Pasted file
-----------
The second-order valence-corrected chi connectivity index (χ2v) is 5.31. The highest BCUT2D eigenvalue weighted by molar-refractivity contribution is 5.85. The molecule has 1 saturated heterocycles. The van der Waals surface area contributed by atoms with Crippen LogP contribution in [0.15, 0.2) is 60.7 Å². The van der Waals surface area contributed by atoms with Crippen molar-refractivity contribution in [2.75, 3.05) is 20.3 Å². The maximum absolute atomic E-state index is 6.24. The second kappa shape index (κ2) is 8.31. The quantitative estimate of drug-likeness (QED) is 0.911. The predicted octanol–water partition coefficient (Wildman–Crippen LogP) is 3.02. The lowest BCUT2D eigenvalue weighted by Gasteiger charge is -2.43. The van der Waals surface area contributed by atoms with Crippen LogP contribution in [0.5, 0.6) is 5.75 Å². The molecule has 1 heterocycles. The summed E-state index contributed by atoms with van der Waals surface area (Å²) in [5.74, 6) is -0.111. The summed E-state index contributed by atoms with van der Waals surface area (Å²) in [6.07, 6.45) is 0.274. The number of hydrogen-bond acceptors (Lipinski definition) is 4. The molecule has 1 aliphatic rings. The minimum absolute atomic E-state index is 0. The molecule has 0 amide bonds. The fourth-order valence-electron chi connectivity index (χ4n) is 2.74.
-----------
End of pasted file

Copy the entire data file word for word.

The second-order valence-corrected chi connectivity index (χ2v) is 5.31. The highest BCUT2D eigenvalue weighted by molar-refractivity contribution is 5.85. The molecule has 1 saturated heterocycles. The van der Waals surface area contributed by atoms with Crippen LogP contribution in [0.15, 0.2) is 60.7 Å². The van der Waals surface area contributed by atoms with Crippen molar-refractivity contribution in [2.75, 3.05) is 20.3 Å². The maximum absolute atomic E-state index is 6.24. The second kappa shape index (κ2) is 8.31. The quantitative estimate of drug-likeness (QED) is 0.911. The predicted octanol–water partition coefficient (Wildman–Crippen LogP) is 3.02. The lowest BCUT2D eigenvalue weighted by Gasteiger charge is -2.43. The van der Waals surface area contributed by atoms with Crippen LogP contribution in [0.5, 0.6) is 5.75 Å². The molecule has 1 heterocycles. The summed E-state index contributed by atoms with van der Waals surface area (Å²) in [5.74, 6) is -0.111. The summed E-state index contributed by atoms with van der Waals surface area (Å²) in [6.07, 6.45) is 0.274. The number of hydrogen-bond acceptors (Lipinski definition) is 4. The molecule has 1 aliphatic rings. The minimum absolute atomic E-state index is 0. The molecule has 0 amide bonds. The fourth-order valence-electron chi connectivity index (χ4n) is 2.74.